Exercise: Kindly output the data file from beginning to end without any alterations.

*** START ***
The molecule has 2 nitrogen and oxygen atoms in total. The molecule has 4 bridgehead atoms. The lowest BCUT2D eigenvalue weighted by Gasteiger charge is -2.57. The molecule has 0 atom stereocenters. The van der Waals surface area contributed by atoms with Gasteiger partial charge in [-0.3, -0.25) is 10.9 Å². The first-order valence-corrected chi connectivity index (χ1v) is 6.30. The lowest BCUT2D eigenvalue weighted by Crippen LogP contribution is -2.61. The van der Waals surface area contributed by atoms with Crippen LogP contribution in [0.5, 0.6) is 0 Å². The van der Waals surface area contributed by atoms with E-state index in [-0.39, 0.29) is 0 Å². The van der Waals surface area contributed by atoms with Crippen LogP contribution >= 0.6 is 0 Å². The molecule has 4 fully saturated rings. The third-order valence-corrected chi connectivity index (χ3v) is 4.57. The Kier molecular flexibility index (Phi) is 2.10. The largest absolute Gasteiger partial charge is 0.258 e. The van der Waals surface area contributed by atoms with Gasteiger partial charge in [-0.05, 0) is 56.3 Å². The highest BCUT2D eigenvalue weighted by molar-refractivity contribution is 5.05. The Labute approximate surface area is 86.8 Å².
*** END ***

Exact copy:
The molecule has 2 nitrogen and oxygen atoms in total. The molecule has 4 bridgehead atoms. The lowest BCUT2D eigenvalue weighted by Gasteiger charge is -2.57. The molecule has 0 atom stereocenters. The van der Waals surface area contributed by atoms with Gasteiger partial charge in [-0.3, -0.25) is 10.9 Å². The first-order valence-corrected chi connectivity index (χ1v) is 6.30. The lowest BCUT2D eigenvalue weighted by Crippen LogP contribution is -2.61. The van der Waals surface area contributed by atoms with Crippen LogP contribution in [0.5, 0.6) is 0 Å². The van der Waals surface area contributed by atoms with E-state index in [-0.39, 0.29) is 0 Å². The van der Waals surface area contributed by atoms with Crippen LogP contribution >= 0.6 is 0 Å². The molecule has 4 fully saturated rings. The third-order valence-corrected chi connectivity index (χ3v) is 4.57. The Kier molecular flexibility index (Phi) is 2.10. The largest absolute Gasteiger partial charge is 0.258 e. The van der Waals surface area contributed by atoms with Gasteiger partial charge in [-0.05, 0) is 56.3 Å². The highest BCUT2D eigenvalue weighted by molar-refractivity contribution is 5.05. The Labute approximate surface area is 86.8 Å².